A familiar face will return to the biggest stage in sports this weekend in Houston.
No, not Tom Brady, rather Chan Sung Jung.
“The Korean Zombie” hasn’t fought in the UFC since Aug. 2013 due to mandatory military obligations in his native South Korea, but he’ll finally return on Saturday night against Dennis Bermudez in the main event of UFC Fight Night: Houston.
We caught up with the popular featherweight recently via e-mail to talk about his military duties and his much-anticipated return to the UFC.
Ariel Helwani: How would describe your military experience?
Chan Sung Jung: To be honest, it was pretty uneventful.
What were your day-to-day duties like?
Because all of the injuries and surgeries that I had from MMA, I was given a government office job. So, basically, I was like a civil servant. After basic training, I was able to live at home and commute to work.
Were you able to train in MMA while away?
Yes, since I started work early in the morning, I was able to finish early enough to make it to team practice most days. I didn’t train as intensely as I normally would have, so I focused more heavily on improving my skills in the different disciplines.
Did you follow the sport during your hiatus? If so, what do you think of the current state of the UFC because it’s a much different place from when you last fought.
Yes, I followed things pretty closely. I think with the new ownership, the UFC is on its way to becoming a more professional, bigger sport. Also, you see more fighters who are able to leverage what they can to make more money.
How do you feel about the state of the featherweight title after the UFC stripped Conor McGregor and gave it to Jose Aldo?
That doesn’t concern me too much. I kind of hope Aldo moves up to lightweight and beats McGregor. [While] I actually like both of them, as fighters, since I fought Aldo, I like him a little bit more.
Did you always plan on coming back or was there a chance you might not have?
I was always planning on coming back. I had no thoughts of retirement. Especially since I have two daughters now, I have to take care of my family.
How difficult was it to see the UFC come to South Korea in 2015 and not be able to fight on the card?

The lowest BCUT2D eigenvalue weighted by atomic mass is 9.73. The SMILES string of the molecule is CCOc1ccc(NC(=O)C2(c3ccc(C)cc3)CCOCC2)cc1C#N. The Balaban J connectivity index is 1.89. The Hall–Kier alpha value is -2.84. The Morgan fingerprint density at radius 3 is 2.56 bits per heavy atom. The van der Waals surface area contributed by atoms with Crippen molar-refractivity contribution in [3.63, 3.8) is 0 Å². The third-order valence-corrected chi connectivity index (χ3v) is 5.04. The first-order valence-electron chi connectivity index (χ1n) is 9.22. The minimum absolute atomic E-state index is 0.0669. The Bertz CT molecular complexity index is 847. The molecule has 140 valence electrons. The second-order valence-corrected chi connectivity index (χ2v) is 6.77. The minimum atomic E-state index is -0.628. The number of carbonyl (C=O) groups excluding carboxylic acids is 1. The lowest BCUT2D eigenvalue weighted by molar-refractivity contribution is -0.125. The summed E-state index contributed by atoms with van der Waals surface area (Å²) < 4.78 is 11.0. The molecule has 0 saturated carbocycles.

It was really, really tough. I went to the event, and I don’t think I’ve ever seen a crowd that excited throughout the whole event. The atmosphere was electric all night. I can’t wait for the next UFC event in Korea.
Were you surprised that the UFC put you in the main event in your comeback fight? And if so, are you happy with that?
I didn’t really think about it too much beforehand. But, I’m glad that they think enough of me to put me in the main event against a guy like Dennis Bermudez after such a long layoff.
Do you like the match-up against Dennis Bermudez as a comeback fight?
It doesn’t really matter to me who I fight, but I was hoping for a fight against someone ranked right around where Bermudez is, so in that regard, I’m happy about the match-up.
What do you think about the rise in popularity of your fellow countryman Doo Ho Choi?
That’s something I knew was going to happen even before he went to the UFC. In the Korean MMA community, we all knew he was going to make a big splash. Especially for me, since I train with him occasionally, I knew he was going to be a star.
Part of your popularity in the USA came from your Zombie shirt but now you have to wear Reebok. How do you feel about that?
I feel like my nickname has had more of an effect on my popularity than the shirt itself. I just wish that the Reebok would print “Korean Zombie” on my uniform instead of Jung, but I doubt that they would.
Are you more nervous for this fight because it’s been 3.5 years since you last fought? And do you expect to have ring rust?
It’s been a while, but since I was able to continue to workout and stay in shape, I’m not too worried about it. The time away was good for me in that I was able to heal a lot of old injuries and really improve on a lot of my skills, so in that way, it may have been a blessing in disguise. I guess we’ll find out when I get into the Octagon.
How far away from the title picture do you think a win over Bermudez puts you?
If I get a win over Bermudez, I’m hoping one more win will get me a title shot. Of course, we’ll have to see how everything goes, but that would be my ideal scenario.
What did you miss most about MMA?
The thing I missed the most was being in the Octagon. Hands down.
Were you able to keep up with all the messages of fans asking about your return? If so, what would you like to say them?
I did see messages from the fans from time to time. I always appreciate the support I’ve gotten from the fans around the world. I hope that this fight lives up to everyone’s expectations.
Source:: mma fighting